Hue and Cry

The Newest NBA Owner Often Chooses Green Over Black

There was nothing elegant about Black Entertainment Television founder Robert Johnson's attempt in the mid 1990s to buy the moribund Washington Bullets NBA franchise from Abe Pollin. "I made the appeal from a sociological perspective," Johnson later told The Washington Post. "I told him, 'Abe, you're from the suburbs, I'm from the city. You're white, I'm black. The city is mostly black, and the players are too.' "

The racial math may have made sense to Johnson, but Pollin didn't bite. Throughout his career, Johnson has relentlessly traded off his skin color to get ahead—while at the same time, he's been criticized by other African Americans for having little social conscience. In any case, eight years after trying to buy the Wizards, he has won a team of his own. Last month, Johnson made history when the NBA awarded him the Charlotte franchise to replace the erstwhile Hornets.

It wasn't the racial sleight-of-hand that Johnson tried to foist on Pollin that carried the day, but the same thing that gets anyone a pro franchise: cold cash. Johnson paid the NBA some $300 million, more than twice the fee the last expansion franchise brought.

Johnson's acquisition was just the latest evidence of a man elevating his money game to heights unseen by African Americans. Beyond this, it also showed Johnson, again, positioning himself as the point man for rich white guys who want to get a message out to minority America. When George W. Bush waged war on the estate tax and social security, Johnson lent an assist by framing both debates as civil rights issues. In joining the NBA's elite club, Johnson is helping to insulate the league against charges of running a plantation. "I think that diversity in ownership was important to the NBA," says Charles Farrell, head of Rainbow Sports, a division of Jesse Jackson's Rainbow/PUSH coalition. The NBA, adds Farrell, "clearly said it's time we have a minority owner in the NBA, where 85 percent of the players are African American."

Johnson is a curious figure to play messenger to the people. He has repeatedly denied any social obligation to other black Americans, and his cable network reflects that belief. Criticism of BET has run the gamut from accusations of marketing stereotypes to union busting.

Bryan Burwell, sports columnist for the St. Louis Post-Dispatch and contributor to HBO's Inside the NFL, says he has "very mixed feelings" about Johnson's purchase of an NBA franchise. "I know it's one of the greatest stories of the American dream that we can read about," says Burwell, who's African American, "but he also did some things that disturbed a lot of people. Incredible original programming, a place where black filmmakers could have gone—that didn't happen [at BET]. My concern, now that he's an owner, is, What kind of owner will he be?"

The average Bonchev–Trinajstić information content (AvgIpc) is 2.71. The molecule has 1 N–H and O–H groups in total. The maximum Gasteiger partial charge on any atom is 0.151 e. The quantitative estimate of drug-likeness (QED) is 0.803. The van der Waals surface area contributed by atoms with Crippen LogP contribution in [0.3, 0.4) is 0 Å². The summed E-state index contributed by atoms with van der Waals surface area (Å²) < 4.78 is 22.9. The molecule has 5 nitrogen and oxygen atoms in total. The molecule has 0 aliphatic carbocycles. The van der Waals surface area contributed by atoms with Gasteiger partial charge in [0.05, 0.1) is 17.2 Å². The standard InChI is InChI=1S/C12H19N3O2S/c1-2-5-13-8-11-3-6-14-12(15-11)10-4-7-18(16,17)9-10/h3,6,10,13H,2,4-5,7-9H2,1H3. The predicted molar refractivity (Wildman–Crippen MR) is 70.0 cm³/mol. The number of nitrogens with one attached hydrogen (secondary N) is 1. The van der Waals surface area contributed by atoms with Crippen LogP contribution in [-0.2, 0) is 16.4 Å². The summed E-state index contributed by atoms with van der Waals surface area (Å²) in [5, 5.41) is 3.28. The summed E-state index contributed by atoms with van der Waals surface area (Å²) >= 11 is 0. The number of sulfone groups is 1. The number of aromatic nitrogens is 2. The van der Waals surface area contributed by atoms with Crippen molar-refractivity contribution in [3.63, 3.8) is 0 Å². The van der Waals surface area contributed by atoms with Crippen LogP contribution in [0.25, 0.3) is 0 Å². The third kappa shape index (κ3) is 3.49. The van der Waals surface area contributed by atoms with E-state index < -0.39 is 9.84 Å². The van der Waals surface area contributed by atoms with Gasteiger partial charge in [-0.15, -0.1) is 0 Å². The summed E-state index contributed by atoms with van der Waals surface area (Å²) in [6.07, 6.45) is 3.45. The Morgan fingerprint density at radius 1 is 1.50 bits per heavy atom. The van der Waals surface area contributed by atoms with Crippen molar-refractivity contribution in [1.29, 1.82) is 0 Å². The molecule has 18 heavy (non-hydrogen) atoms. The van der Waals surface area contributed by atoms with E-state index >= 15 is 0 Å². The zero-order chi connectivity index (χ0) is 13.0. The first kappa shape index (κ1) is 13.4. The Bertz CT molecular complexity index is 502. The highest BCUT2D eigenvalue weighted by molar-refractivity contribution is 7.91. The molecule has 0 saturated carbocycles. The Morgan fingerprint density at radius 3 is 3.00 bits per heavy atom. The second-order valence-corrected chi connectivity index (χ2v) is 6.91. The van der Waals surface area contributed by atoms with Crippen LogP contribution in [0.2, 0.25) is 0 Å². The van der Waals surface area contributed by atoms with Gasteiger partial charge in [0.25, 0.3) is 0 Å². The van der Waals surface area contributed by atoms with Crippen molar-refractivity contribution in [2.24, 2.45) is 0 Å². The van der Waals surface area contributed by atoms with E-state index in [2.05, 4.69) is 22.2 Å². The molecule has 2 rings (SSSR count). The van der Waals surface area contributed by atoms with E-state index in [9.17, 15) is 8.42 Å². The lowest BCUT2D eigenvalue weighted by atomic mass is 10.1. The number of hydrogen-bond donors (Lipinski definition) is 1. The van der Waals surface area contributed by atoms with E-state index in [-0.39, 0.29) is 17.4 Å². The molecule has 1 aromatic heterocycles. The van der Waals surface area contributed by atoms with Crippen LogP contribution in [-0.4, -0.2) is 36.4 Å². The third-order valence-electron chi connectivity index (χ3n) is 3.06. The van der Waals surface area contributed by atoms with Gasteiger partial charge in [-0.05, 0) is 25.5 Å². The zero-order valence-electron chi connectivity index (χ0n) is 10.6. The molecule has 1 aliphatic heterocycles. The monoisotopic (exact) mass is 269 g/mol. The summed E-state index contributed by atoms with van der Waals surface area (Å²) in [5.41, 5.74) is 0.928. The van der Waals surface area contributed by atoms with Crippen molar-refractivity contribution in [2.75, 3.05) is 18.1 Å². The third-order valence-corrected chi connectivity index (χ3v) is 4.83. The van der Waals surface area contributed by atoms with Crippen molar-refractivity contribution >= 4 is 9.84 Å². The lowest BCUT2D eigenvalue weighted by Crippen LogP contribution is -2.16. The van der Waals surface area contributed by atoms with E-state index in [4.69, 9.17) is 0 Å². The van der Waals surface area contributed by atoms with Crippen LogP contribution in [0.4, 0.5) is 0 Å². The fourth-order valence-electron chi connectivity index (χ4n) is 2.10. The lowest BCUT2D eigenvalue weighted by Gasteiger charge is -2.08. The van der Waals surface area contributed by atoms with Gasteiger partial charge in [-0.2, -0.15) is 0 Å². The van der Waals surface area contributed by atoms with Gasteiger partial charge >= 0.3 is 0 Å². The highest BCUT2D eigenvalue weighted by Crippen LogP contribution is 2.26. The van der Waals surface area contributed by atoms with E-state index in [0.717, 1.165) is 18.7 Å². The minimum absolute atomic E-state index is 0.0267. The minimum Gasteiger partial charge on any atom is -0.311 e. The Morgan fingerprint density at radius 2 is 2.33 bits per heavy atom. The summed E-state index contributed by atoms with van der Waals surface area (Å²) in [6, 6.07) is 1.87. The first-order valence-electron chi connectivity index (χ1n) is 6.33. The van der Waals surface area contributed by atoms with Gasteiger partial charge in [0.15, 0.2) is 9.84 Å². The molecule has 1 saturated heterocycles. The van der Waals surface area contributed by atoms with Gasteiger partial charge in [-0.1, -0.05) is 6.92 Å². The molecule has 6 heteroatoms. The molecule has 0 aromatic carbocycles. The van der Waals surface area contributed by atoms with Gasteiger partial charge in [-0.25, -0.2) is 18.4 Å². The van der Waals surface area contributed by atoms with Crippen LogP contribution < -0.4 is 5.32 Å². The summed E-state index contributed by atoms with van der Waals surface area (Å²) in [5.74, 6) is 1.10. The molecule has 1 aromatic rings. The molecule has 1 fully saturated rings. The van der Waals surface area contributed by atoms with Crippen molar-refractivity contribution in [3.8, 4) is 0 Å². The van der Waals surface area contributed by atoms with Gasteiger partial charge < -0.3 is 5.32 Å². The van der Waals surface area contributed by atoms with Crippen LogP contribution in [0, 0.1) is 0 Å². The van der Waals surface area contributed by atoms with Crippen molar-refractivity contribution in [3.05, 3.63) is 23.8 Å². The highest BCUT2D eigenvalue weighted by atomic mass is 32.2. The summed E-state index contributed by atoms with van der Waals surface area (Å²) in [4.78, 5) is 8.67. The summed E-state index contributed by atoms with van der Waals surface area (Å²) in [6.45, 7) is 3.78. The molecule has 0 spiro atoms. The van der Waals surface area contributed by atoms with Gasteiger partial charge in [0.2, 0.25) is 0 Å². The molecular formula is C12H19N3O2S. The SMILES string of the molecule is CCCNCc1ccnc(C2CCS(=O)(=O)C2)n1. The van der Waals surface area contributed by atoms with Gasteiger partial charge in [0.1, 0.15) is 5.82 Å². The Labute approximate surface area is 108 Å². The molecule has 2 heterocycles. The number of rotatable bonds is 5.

Yet despite such questions, the league turned to Johnson, if only because there is not a single African American who can equal his resources. "I don't think there was a particular African American owner that came forward that had the means, the desire to be involved in the NBA," Pollin told the Post. Johnson "is the first gentleman to have the means and desire."

For black America, Johnson's "means and desire" have often translated into maximum profit with minimum effort. BET made its millions primarily by stocking its lineup with music videos and some general entertainment shows. The network has generally spurned new programming, in favor of acquiring canceled black sitcoms and selling airtime to televangelists and other infomercial hucksters.

Beyond weak programming, BET has often found itself at odds with labor. In 1999, when the American Federation of Television and Radio Artists discovered that BET was paying its comics only $150 for appearances on Comic View (the industry standard was $500), 100 comics—including Richard Pryor and Jay Leno—signed on to an ad pointing out BET's penchant for penny-pinching. BET didn't back down, moving its production of Comic View from Los Angeles to Atlanta, in hopes of finding comics with less business savvy.

Johnson didn't respond to interview requests from the Voice. But his views on social responsibility have occasionally surfaced. "What are my responsibilities to black people at large?" Johnson asked rhetorically in an interview with C-SPAN in 1992. "If I help my family get over and deal with the problems they might confront, then I have achieved that one goal that is my responsibility to society at large."

Johnson for years argued that BET had to underpay its talent and couldn't afford to do much original programming because of financial constraints. So, BET's critics hoped that things might improve after Viacom bought the network from him in 2000. No dice. Viacom-era BET actually made the outlet skinnier by redoubling its efforts to acquire syndicated shows and canceling three of its non-entertainment shows: Lead Story, Teen Summit, and BET Tonight With Ed Gordon (the newsman who wound up grilling Trent Lott).

Johnson had invested a paltry $15,000 to get the cable channel off the ground in 1979. He sold it in 2000 for $3 billion. Johnson's own net worth is estimated at some $1.2 billion. According to Newsweek, in 1999 alone BET's net profit was $85 million. Despite his rocky relationship with many other African Americans, Johnson is now their sole representative on the highest rungs of America's economic ladder.

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